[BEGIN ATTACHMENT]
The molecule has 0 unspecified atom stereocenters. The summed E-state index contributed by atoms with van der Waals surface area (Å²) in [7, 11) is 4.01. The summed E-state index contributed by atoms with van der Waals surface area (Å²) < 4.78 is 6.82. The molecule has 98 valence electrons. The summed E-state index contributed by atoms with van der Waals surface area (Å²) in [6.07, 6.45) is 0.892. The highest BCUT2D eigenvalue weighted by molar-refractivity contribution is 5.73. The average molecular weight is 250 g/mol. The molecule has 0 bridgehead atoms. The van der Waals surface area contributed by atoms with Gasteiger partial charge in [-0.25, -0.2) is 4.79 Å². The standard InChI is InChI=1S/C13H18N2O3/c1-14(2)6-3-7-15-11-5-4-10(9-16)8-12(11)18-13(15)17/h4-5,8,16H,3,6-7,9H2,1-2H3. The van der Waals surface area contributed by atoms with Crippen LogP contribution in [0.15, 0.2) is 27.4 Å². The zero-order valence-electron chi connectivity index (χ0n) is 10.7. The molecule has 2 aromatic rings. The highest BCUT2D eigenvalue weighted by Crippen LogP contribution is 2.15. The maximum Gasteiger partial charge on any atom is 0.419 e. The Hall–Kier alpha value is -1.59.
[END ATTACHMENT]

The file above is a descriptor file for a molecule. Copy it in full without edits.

The molecule has 0 unspecified atom stereocenters. The summed E-state index contributed by atoms with van der Waals surface area (Å²) in [7, 11) is 4.01. The summed E-state index contributed by atoms with van der Waals surface area (Å²) < 4.78 is 6.82. The molecule has 98 valence electrons. The summed E-state index contributed by atoms with van der Waals surface area (Å²) in [6.07, 6.45) is 0.892. The highest BCUT2D eigenvalue weighted by molar-refractivity contribution is 5.73. The average molecular weight is 250 g/mol. The molecule has 0 bridgehead atoms. The van der Waals surface area contributed by atoms with Gasteiger partial charge in [-0.25, -0.2) is 4.79 Å². The standard InChI is InChI=1S/C13H18N2O3/c1-14(2)6-3-7-15-11-5-4-10(9-16)8-12(11)18-13(15)17/h4-5,8,16H,3,6-7,9H2,1-2H3. The van der Waals surface area contributed by atoms with Crippen LogP contribution in [0.15, 0.2) is 27.4 Å². The zero-order valence-electron chi connectivity index (χ0n) is 10.7. The molecule has 2 aromatic rings. The highest BCUT2D eigenvalue weighted by Crippen LogP contribution is 2.15. The maximum Gasteiger partial charge on any atom is 0.419 e. The Hall–Kier alpha value is -1.59.